To understand the controversy surrounding “Poltergeist,” it’s essential to consider the cultural and societal norms of the 1980s. At a time when special effects technology was less advanced, filmmakers often resorted to unconventional methods to achieve realism, sometimes at the expense of ethical considerations.

Lessons Learned

The controversy surrounding “Poltergeist” serves as a cautionary tale for filmmakers, highlighting the importance of ethical decision-making and sensitivity to cultural sensitivities. While the use of real skeletons may have been common practice in the past, it’s crucial for the industry to uphold higher standards of integrity and respect for human dignity.

Continuing Legacy of “Poltergeist”

Despite the controversy, “Poltergeist” remains a beloved classic, continuing to captivate audiences with its timeless scares and memorable characters. While the revelation about the use of real skeletons may tarnish its reputation for some, the film’s enduring popularity serves as a testament to its enduring power as a cinematic masterpiece.


The controversy surrounding the use of real skeletons in the making of the 1982 movie poltergeist used real skeletons as – tymoff, sheds light on the ethical complexities of filmmaking and the enduring impact of past practices on contemporary perceptions. While the film’s legacy may be marred by this revelation, its significance in the horror genre cannot be denied, serving as a reminder of the importance of ethical considerations in the pursuit of cinematic excellence.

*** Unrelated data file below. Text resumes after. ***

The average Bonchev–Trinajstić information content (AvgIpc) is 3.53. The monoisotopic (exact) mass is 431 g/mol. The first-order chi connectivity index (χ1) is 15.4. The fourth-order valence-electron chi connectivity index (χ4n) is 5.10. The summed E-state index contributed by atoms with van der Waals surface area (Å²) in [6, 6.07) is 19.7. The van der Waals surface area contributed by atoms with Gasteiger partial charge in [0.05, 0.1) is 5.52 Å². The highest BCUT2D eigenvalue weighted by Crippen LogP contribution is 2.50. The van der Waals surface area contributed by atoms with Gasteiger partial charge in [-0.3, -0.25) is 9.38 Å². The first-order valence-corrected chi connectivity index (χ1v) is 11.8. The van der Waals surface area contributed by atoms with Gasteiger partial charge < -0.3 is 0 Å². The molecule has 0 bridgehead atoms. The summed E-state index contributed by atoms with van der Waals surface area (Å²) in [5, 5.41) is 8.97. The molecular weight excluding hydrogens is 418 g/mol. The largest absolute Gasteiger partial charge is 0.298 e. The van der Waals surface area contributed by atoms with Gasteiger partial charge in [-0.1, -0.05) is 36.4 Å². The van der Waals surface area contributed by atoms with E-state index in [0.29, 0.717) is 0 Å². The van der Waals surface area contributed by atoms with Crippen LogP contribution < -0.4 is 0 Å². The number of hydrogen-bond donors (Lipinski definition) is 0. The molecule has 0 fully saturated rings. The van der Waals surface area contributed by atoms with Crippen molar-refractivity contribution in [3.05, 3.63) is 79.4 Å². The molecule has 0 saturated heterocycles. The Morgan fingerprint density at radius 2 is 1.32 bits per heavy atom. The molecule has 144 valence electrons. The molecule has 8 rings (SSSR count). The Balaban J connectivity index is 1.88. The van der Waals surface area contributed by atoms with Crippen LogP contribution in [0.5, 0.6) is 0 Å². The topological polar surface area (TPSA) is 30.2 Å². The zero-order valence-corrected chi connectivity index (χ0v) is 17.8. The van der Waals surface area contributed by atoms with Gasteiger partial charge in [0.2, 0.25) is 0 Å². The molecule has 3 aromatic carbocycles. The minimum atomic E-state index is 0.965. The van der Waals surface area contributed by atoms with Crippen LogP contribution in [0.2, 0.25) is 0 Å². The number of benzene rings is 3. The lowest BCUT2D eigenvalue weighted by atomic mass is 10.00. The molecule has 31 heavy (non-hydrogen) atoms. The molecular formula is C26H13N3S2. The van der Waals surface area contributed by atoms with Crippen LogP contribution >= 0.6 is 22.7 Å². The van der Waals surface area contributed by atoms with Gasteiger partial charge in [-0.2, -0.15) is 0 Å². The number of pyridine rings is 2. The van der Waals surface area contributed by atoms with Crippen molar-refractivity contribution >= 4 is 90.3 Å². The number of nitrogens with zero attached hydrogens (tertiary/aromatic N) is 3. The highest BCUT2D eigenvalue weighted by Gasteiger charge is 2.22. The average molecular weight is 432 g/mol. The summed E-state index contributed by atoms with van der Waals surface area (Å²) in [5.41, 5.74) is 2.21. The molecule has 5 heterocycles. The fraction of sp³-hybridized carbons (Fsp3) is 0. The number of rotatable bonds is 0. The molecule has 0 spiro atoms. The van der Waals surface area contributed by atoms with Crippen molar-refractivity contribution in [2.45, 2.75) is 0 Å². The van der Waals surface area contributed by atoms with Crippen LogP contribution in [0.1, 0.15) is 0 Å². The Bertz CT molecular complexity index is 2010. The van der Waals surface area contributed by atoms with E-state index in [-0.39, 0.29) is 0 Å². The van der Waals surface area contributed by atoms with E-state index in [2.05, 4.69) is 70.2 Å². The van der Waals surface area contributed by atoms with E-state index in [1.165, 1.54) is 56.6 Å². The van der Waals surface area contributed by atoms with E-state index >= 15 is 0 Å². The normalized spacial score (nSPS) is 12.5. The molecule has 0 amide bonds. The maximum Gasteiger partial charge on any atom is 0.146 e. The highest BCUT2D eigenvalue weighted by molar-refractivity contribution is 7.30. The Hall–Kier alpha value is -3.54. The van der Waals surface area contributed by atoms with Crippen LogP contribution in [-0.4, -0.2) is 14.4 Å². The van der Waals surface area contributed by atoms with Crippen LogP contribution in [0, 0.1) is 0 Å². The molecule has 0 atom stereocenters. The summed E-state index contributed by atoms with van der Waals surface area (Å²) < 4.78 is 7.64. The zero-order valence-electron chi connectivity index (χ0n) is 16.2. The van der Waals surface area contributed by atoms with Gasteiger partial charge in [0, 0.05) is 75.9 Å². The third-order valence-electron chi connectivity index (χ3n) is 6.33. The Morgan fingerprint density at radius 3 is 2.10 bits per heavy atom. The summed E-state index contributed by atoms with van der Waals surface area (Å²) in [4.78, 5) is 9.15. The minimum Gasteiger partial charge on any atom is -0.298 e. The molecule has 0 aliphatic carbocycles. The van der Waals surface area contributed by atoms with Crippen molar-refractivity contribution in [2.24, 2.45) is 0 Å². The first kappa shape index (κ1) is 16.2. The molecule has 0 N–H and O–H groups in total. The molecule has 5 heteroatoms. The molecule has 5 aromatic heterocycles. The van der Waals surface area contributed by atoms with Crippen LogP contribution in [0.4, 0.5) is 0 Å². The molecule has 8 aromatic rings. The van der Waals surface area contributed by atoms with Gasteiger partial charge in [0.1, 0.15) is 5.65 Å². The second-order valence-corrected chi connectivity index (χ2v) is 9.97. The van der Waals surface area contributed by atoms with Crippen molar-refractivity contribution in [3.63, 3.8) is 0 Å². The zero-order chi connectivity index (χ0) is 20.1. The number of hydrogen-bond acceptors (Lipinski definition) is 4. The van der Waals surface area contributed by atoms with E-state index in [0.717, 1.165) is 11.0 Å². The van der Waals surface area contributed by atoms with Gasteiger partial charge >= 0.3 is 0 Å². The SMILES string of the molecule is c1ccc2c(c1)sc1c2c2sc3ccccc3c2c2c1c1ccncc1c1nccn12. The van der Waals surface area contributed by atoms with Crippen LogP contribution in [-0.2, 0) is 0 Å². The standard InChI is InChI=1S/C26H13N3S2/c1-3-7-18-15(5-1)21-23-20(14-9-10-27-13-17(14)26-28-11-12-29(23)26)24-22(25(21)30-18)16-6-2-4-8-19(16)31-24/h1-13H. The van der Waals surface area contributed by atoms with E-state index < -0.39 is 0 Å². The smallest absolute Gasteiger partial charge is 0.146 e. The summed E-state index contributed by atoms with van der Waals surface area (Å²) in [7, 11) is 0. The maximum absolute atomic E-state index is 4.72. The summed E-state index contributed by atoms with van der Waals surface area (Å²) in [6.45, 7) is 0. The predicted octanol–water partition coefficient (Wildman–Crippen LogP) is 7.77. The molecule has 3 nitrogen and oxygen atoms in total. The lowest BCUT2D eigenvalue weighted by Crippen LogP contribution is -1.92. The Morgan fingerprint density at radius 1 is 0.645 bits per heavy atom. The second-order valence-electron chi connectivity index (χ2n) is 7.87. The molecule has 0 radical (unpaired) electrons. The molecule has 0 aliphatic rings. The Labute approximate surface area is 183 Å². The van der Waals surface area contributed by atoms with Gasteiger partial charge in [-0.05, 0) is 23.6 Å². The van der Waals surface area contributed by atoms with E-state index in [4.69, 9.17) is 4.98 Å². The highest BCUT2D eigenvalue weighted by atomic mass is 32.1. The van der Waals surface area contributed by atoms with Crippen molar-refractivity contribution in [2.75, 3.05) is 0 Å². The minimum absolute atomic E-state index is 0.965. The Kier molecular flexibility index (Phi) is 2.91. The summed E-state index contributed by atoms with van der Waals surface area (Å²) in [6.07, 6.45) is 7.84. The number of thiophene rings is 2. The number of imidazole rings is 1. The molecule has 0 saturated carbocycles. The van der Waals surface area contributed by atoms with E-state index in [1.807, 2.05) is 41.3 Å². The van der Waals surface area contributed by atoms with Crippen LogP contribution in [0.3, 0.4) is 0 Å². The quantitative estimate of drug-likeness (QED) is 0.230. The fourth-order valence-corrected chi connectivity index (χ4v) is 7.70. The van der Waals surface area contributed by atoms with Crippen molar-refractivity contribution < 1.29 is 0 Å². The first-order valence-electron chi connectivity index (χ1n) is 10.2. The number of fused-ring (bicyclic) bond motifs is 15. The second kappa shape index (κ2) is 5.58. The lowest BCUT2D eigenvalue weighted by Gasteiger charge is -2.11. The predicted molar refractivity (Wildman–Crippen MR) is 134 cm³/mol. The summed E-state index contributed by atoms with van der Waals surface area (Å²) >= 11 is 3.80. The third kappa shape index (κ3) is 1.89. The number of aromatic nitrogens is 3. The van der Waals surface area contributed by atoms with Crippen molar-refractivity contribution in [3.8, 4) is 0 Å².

1. Was “Poltergeist” the only film to use real skeletons?

  • While “Poltergeist” gained notoriety for its use of real human remains, it is not the only film to have done so. However, its impact on the industry sparked conversations about ethical filmmaking practices.

2. Are there any legal restrictions on using real skeletons in movies today?

  • While there may not be specific laws prohibiting the use of real human remains in movies, ethical guidelines and industry standards strongly discourage such practices.

3. How did the revelation about the real skeletons affect the actors and crew involved in “Poltergeist”?

  • Many cast and crew members expressed shock and dismay upon learning about the use of real skeletons in the film. Some have since reflected on their experiences and the ethical implications of their involvement.

4. Has there been any official response or apology from the filmmakers of “Poltergeist”?

  • While there has been no official statement or apology from the filmmakers, the controversy surrounding the use of real skeletons in “Poltergeist” continues to be discussed and debated among fans and industry professionals.

5. What alternatives are available to filmmakers today for creating realistic special effects without using real skeletons?

  • Advances in technology have made it possible for filmmakers to create lifelike special effects using CGI (computer-generated imagery), animatronics, and other synthetic materials, reducing the need for real human remains in movie productions.